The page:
As described above, while living in a thatch-roofed, dirt-floored hut in the Yucatan, I identified a palm photographed in Chiapas as the Pacaya, thanks to help from people in Créteil, France, Guatemala City, and Naples, Italy. And then I thought:

The Big Bang, when something erupted from nothing... then our galaxy coalesced in an unexceptional corner of the Universe, then the Earth clumped together in a seemingly random part of that Galaxy, and then on Earth life arose and diversified, and now one or more of the resulting species have developed the potential for abstract thought and feelings beyond what we're programmed to think and feel... and it seemed to me that this Pacaya Palm information exchange was a tiny spark at the beginning of a whole new step in Universal evolution as expressed on Earth... one in which humans electronically connected with one another and with access to various Internet-available databases become interconnected nodes in an ever-more-complex, ever-more-effective, ever-faster-evolving system of mentality.

It happened that as I was figuring out the Pacaya's identity, George in Denmark sent me a link to the UK's "The Guardian," where I found an interview with philosopher Nick Bostrom, Director of Oxford University's Future of Humanity Institute. Bostrom maintains that a greater threat to humanity than the possibility of a nuclear winter, than worldwide terrorism or even global warming, is the “intelligence explosion” that will occur when machines become much smarter than humans, and begin designing machines of their own.

For, why wouldn't computer intelligence evolve along Darwinian principles? When computers become smarter than humans, just as humans learned to dominate the rest of the Earth's biosphere, why wouldn't superintelligent computers learn to manipulate humans for their own purposes -- “hijacking political processes, subtly manipulating financial markets, biasing information flows, or hacking human-made weapons systems,” Bostrom suggests.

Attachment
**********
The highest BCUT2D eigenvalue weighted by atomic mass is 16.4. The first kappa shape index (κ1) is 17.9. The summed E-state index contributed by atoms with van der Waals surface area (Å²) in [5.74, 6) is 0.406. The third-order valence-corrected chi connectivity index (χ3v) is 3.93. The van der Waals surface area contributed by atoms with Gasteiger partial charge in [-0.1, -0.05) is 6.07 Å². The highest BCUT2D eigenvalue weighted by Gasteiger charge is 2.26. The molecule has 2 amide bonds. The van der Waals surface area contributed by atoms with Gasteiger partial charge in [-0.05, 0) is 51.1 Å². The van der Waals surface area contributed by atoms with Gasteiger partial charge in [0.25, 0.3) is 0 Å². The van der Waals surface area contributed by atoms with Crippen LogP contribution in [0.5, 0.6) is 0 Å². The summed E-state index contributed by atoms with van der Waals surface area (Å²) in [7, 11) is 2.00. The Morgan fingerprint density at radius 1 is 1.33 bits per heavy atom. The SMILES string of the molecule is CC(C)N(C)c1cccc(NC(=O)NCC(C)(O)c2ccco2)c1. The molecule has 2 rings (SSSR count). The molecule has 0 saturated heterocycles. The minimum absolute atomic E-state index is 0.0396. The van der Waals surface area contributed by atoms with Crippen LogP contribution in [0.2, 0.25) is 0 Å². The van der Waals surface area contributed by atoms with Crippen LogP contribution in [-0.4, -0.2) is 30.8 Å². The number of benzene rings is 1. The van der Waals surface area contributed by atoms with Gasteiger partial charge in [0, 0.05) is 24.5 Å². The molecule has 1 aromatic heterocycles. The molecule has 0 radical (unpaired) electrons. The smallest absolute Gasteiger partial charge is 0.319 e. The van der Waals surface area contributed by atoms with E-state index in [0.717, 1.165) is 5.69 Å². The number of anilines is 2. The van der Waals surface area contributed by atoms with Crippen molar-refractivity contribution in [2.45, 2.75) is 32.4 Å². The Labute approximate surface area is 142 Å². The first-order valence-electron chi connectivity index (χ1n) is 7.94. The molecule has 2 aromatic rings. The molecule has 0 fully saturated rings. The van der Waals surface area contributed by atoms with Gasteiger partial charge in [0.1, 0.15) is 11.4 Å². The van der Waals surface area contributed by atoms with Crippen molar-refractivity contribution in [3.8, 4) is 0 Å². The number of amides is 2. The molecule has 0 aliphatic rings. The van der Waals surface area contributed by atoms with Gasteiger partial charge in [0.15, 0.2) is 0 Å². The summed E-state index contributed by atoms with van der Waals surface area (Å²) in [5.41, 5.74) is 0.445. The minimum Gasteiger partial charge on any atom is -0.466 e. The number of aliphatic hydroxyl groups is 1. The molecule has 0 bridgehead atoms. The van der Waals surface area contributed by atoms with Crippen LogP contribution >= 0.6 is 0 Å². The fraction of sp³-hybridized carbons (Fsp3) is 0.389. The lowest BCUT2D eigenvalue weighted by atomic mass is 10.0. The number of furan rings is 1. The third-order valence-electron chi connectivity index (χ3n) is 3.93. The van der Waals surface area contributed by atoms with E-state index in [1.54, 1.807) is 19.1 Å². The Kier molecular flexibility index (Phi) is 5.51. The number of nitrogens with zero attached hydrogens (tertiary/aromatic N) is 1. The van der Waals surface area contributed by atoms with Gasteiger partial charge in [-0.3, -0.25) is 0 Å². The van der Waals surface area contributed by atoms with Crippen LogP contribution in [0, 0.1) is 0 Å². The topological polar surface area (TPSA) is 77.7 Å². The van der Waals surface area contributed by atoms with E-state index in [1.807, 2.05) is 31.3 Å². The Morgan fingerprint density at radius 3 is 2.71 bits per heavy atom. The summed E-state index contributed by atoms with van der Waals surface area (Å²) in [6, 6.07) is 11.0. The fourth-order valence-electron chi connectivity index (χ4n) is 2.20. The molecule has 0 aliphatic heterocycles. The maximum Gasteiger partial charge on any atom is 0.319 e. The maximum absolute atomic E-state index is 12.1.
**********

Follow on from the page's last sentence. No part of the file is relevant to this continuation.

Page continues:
Though the connection between my experience on PalmTalk, and Bostrom's thoughts on superintelligent computers seemed related, at first I couldn't find my entry point into thinking about it. But then this occurred to me: That, in a very real sense, when we talk of humans on the one hand, and machines/computers on the other, we're talking about two kinds of programmed entities made of the same stuff -- carbon, iron, calcium, nitrogen, oxygen, etc. -- and functioning according to the same basic principles of physics.

With that insight, I couldn't see things as darkly as Bostrom seems to, because of the Sixth Miracle of the Six Miracles of Nature often referred to here, and which is outlined at http://www.backyardnature.net/j/6/

The Sixth Miracle is that among us humans, and maybe to lesser extents in some other organisms, mentalities governed by genetic predisposition evolved to such levels of sophistication that there spontaneously arose the miraculous and inexplicable ability to consciously refuse to obey the dictates of our genes, and to be inspired, to have a sense of aesthetics, to grow spiritually, and consciously to develop other traits we think of as "human." If both humans and computers/machines are composed of the same chemical elements, and if in both our thinking apparatuses electromagnetic fields and energy interact according to the same universal, natural principles, why shouldn't the Sixth Miracle be available to superintelligent machines?

In fact, in the near future, maybe superintelligent machines not only will become more intelligent than us humans, but also maybe they'll spontaneously develop similar intellectual insights, aesthetic senses, and maybe some kind of spirituality embracing compassion for all thinking, feeling beings. Maybe they'll see the beauty in us and our little Earth, and feel benevolent enough toward us to nurse us along, maybe helping us overcome such possibly-simple-to-a-computer problems as controlling our own numbers, and refraining from destroying the planetary biosphere that sustains us all.

Compassion and benevolence seem to be traits of humanity's greatest thinkers, artists and spiritual leaders, so why shouldn't the same attributes blossom spontaneously in superintelligent machines?


Best wishes to all Newsletter readers,


All previous Newsletters are archived at http://www.backyardnature.net/n/.